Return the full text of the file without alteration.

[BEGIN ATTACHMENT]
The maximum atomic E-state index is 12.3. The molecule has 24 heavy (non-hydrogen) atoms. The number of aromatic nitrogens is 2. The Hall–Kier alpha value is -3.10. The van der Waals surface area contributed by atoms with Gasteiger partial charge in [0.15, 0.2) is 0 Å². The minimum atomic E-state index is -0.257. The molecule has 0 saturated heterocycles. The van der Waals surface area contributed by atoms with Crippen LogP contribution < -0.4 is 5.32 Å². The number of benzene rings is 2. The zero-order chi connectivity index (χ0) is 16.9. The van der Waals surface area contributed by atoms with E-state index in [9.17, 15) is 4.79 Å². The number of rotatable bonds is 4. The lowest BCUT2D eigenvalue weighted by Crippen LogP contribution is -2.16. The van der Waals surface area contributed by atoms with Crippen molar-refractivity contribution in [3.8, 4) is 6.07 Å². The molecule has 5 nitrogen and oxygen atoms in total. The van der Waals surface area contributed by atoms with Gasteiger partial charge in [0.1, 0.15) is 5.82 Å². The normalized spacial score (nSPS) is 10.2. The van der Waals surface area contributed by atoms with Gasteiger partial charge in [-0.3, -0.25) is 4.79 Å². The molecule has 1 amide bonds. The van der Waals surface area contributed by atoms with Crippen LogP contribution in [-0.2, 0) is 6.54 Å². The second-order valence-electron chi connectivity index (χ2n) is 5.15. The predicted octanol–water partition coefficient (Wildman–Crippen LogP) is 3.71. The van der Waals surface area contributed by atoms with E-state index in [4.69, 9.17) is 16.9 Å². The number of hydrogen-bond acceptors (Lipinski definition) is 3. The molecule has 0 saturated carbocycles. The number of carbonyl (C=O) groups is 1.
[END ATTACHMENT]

The maximum atomic E-state index is 12.3. The molecule has 24 heavy (non-hydrogen) atoms. The number of aromatic nitrogens is 2. The Hall–Kier alpha value is -3.10. The van der Waals surface area contributed by atoms with Gasteiger partial charge in [0.15, 0.2) is 0 Å². The minimum atomic E-state index is -0.257. The molecule has 0 saturated heterocycles. The van der Waals surface area contributed by atoms with Crippen LogP contribution < -0.4 is 5.32 Å². The number of benzene rings is 2. The zero-order chi connectivity index (χ0) is 16.9. The van der Waals surface area contributed by atoms with E-state index in [9.17, 15) is 4.79 Å². The number of rotatable bonds is 4. The lowest BCUT2D eigenvalue weighted by Crippen LogP contribution is -2.16. The van der Waals surface area contributed by atoms with Crippen molar-refractivity contribution in [3.8, 4) is 6.07 Å². The molecule has 5 nitrogen and oxygen atoms in total. The van der Waals surface area contributed by atoms with Gasteiger partial charge in [0.1, 0.15) is 5.82 Å². The normalized spacial score (nSPS) is 10.2. The van der Waals surface area contributed by atoms with Gasteiger partial charge in [-0.3, -0.25) is 4.79 Å². The molecule has 1 amide bonds. The van der Waals surface area contributed by atoms with Crippen LogP contribution in [-0.2, 0) is 6.54 Å². The second-order valence-electron chi connectivity index (χ2n) is 5.15. The predicted octanol–water partition coefficient (Wildman–Crippen LogP) is 3.71. The van der Waals surface area contributed by atoms with E-state index in [4.69, 9.17) is 16.9 Å². The number of hydrogen-bond acceptors (Lipinski definition) is 3. The molecule has 0 saturated carbocycles. The number of carbonyl (C=O) groups is 1.